Once he fell to earth, he became an awesome artisan and finally was re-established in heaven, making many wonderful things for the gods and goddesses. It also created splendid armor and shields for the gods, the one given to Achilles in the battle of Troy being the most notable of them.
|Abode:||Mount Olympus, Thrace, Macedonia, Thebes, Sparta & Mani|
|Symbol:||Sword, spear, shield, helmet, chariot, flaming torch, dog, boar, vulture|
|Parents:||Zeus and Hera|
Ares, also recognized as the God of war, was born from Zeus and Hera. However, he reflected more than just killing for the public good, the brutal and gory nature of war. In war, he was always able to commit mayhem and was rarely interested in fighting for justice or self-defense. Both his parents were despised by his reckless deeds and instead looked at his sister Athena.
Despite the overwhelming despair of fighting, his outrageous responses to the slightest injury in the battle often made him cowardly. He loved madly Aphrodite, who had married Hephaestus already. Their affair among the Olympians was not a mystery and led to a lot of contempt. As such, Ares was never very popular with men or gods, and the masses did not imitate him or worship him.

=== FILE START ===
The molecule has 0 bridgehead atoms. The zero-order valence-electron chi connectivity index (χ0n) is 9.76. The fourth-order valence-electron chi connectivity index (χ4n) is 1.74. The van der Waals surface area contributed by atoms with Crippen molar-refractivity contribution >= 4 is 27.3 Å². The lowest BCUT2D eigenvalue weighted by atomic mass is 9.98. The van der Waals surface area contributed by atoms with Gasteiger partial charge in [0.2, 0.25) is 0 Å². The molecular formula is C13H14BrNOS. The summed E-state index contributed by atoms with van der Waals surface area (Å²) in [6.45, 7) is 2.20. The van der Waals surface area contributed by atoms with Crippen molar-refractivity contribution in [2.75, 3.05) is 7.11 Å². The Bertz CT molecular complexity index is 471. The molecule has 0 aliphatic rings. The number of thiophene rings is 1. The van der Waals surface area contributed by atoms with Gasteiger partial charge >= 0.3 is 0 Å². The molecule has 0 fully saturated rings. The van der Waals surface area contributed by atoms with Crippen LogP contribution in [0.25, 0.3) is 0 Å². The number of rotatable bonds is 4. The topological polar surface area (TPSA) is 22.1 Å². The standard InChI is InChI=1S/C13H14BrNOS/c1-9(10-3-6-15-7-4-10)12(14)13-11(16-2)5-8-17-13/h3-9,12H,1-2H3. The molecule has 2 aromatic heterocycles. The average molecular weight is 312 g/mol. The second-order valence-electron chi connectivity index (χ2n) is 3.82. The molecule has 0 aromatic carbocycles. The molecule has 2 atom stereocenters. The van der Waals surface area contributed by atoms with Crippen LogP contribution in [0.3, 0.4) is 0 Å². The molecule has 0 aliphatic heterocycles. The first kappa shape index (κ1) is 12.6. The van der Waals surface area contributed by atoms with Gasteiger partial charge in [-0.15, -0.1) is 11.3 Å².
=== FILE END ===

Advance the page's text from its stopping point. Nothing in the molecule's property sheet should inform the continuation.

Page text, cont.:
|Abode:||Mount Othrys (formerly) Tartarus|
|Symbol:||Snake, grain, sickle, scythe|
|Parents:||Uranus and Gaia|
Cronos was thought to be the God of the rule before the Olympian era among the ancient Titans. The Titans were known for their gigantic bodies and similarly huge brutal might, of which Cronos was the greatest as he ruled his father, Uranus. But when he got to power, Cronos was very dismissive of his offspring – the most remarkable of them being Zeus, Poseidon, and Aphrodite, much like his disdainful parents.
He swallowed them in his absolute fear to save them from ever going through him. But Gaia and Rhea’s mom, his wife, was in a position to save Zeus, who, having rescued their siblings, battled him and banished him to the fearful Tartarus in the underworld. The end of Cronos marked the period of the Olympic deities, who in Greek mythology would become even more famous than their predecessors were ever.